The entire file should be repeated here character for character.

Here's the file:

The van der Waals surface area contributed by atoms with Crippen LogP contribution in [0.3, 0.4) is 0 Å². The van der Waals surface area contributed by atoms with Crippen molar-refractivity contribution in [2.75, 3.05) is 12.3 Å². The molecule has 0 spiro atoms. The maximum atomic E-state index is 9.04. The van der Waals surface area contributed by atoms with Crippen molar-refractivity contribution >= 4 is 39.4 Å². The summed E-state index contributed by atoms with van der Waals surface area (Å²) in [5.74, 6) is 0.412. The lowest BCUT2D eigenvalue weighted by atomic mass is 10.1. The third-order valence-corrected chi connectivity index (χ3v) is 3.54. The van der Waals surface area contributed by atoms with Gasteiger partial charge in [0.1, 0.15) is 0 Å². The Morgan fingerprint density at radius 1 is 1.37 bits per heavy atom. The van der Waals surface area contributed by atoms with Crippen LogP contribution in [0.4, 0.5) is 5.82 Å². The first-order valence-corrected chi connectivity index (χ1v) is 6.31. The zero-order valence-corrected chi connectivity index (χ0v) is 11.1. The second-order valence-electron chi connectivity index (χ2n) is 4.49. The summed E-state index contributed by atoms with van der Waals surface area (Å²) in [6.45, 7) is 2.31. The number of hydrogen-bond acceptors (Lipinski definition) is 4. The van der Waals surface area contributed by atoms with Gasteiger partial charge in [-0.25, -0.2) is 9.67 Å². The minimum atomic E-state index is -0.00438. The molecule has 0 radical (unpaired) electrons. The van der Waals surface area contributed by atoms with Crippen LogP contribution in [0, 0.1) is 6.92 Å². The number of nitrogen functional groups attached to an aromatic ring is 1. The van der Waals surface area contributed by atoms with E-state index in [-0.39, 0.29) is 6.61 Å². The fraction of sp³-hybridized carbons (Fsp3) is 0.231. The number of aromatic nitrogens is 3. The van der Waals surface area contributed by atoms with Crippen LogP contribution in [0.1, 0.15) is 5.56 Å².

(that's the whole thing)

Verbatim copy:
The van der Waals surface area contributed by atoms with Crippen LogP contribution in [0.3, 0.4) is 0 Å². The van der Waals surface area contributed by atoms with Crippen molar-refractivity contribution in [2.75, 3.05) is 12.3 Å². The molecule has 0 spiro atoms. The maximum atomic E-state index is 9.04. The van der Waals surface area contributed by atoms with Crippen molar-refractivity contribution >= 4 is 39.4 Å². The summed E-state index contributed by atoms with van der Waals surface area (Å²) in [5.74, 6) is 0.412. The lowest BCUT2D eigenvalue weighted by atomic mass is 10.1. The third-order valence-corrected chi connectivity index (χ3v) is 3.54. The van der Waals surface area contributed by atoms with Gasteiger partial charge in [0.1, 0.15) is 0 Å². The Morgan fingerprint density at radius 1 is 1.37 bits per heavy atom. The van der Waals surface area contributed by atoms with Crippen LogP contribution in [0.4, 0.5) is 5.82 Å². The first-order valence-corrected chi connectivity index (χ1v) is 6.31. The zero-order valence-corrected chi connectivity index (χ0v) is 11.1. The second-order valence-electron chi connectivity index (χ2n) is 4.49. The summed E-state index contributed by atoms with van der Waals surface area (Å²) in [6.45, 7) is 2.31. The number of hydrogen-bond acceptors (Lipinski definition) is 4. The van der Waals surface area contributed by atoms with Gasteiger partial charge in [-0.25, -0.2) is 9.67 Å². The minimum atomic E-state index is -0.00438. The molecule has 0 radical (unpaired) electrons. The van der Waals surface area contributed by atoms with Crippen LogP contribution in [0, 0.1) is 6.92 Å². The number of nitrogen functional groups attached to an aromatic ring is 1. The van der Waals surface area contributed by atoms with E-state index in [-0.39, 0.29) is 6.61 Å². The fraction of sp³-hybridized carbons (Fsp3) is 0.231. The number of aromatic nitrogens is 3. The van der Waals surface area contributed by atoms with Crippen LogP contribution in [0.1, 0.15) is 5.56 Å².